Stylish and stylized, Aeon Flux is one of the more unusual additions to the Basement since it's an extremely rare animal—a licensed game that succeeds thanks to developers who took the time to understand their subject before crafting a gameplay experience that's the perfect interactive extension of the characters and world it's based on.
I've never seen the film starring Charlize Theron, but I'm intimately familiar with the series of animated shorts that served as its inspiration. Peter Chung's work for MTV's Liquid Television starred a leather-clad super-agent in a dystopian, confused future. True to the original series, the game is broken up into surreal, non-linear episodes which don't have plot continuity. It might be disconcerting for people who aren't familiar with Aeon to see her die at the end of nearly every chapter, but it was immensely satisfying to see the developers zero in on the enigmatic, ambiguous qualities that made Chung's work so memorable.
Being quite satisfied with the intellectual content, I was extremely surprised to see the game mechanics were an equal match. Like an impossibly agile spider, Aeon Flux clings to walls, performs stunning acrobatics and threads up and down dizzying heights on a spy-wire. This physicality was one of the hallmarks of the TV series, and it's perfectly translated here. Like a harsher Prince of Persia or a more ruthless Lara Croft, Aeon skirts danger and cuts through the superb environments like a glinting black blade. Sailing up and down, and leaping in way that could almost qualify as flight, half the entertainment to be had is from putting Aeon through her paces and effortlessly defying gravity.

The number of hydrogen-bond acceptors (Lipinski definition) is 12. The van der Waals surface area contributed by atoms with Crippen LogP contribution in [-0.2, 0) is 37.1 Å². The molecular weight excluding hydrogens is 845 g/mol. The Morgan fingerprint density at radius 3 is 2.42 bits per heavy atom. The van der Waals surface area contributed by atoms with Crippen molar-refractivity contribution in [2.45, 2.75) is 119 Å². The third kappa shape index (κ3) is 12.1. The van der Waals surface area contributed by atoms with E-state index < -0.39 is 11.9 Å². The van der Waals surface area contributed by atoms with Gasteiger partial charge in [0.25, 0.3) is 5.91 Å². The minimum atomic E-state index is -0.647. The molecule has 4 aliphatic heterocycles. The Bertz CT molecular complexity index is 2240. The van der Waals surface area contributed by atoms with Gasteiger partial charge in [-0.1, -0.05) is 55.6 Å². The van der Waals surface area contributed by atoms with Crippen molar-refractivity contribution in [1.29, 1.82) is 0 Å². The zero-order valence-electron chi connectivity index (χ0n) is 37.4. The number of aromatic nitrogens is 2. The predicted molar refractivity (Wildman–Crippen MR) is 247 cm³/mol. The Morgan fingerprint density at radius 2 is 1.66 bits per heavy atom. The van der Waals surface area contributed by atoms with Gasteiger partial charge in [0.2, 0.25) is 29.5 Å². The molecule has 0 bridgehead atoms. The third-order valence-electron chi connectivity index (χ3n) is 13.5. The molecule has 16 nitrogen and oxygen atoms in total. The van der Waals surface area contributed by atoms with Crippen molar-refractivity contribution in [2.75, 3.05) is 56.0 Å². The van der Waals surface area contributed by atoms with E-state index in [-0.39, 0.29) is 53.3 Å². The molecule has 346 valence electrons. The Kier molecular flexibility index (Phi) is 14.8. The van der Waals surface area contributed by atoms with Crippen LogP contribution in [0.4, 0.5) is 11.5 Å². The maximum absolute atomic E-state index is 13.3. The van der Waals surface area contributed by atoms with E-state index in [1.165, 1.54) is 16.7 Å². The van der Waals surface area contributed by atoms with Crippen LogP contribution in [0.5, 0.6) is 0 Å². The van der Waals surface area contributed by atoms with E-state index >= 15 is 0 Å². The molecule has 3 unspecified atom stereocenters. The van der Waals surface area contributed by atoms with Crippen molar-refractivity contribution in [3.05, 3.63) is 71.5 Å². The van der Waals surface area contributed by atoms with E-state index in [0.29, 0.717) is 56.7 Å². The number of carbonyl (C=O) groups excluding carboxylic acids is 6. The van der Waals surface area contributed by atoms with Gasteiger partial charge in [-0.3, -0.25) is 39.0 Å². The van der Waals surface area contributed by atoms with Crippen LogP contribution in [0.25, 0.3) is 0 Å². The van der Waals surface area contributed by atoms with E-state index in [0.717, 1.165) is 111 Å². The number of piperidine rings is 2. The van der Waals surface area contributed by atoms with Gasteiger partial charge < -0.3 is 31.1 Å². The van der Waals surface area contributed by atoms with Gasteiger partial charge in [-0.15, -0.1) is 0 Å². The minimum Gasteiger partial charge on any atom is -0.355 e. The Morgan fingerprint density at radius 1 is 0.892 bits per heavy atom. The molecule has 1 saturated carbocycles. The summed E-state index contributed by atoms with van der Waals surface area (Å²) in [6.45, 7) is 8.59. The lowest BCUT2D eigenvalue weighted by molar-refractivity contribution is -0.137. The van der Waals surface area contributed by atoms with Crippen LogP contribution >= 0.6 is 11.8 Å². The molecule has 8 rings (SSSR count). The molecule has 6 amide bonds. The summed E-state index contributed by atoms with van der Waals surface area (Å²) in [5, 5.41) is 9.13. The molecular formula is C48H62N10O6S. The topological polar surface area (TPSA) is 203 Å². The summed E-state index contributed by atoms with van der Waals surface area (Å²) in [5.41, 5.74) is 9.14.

Although the animation and framerate aren't as optimized as they could be (one of the qualities common to Terminal Reality's other titles) and some of the combat sequences can occasionally be frustrating, looking past Charlize Theron's digitized face reveals Aeon Flux to be finely in tune with its animated soul—and a darker, more artistically challenging thrill ride than players are usually privy to.
Disclaimer: This review is based on the Microsoft Xbox version.
Currently, he's got about 42 minutes a night to play because adulting is a timesuck, but despite that, he's a happily married guy with two kids who both have better K/D ratios than he does.
Brad still loves Transformers, he's on Marvel Puzzle Quest when nobody at the office is looking, and his favorite game of all time is the first Mass Effect -- and he thought the trilogy's ending was Just Fine, Thanks.
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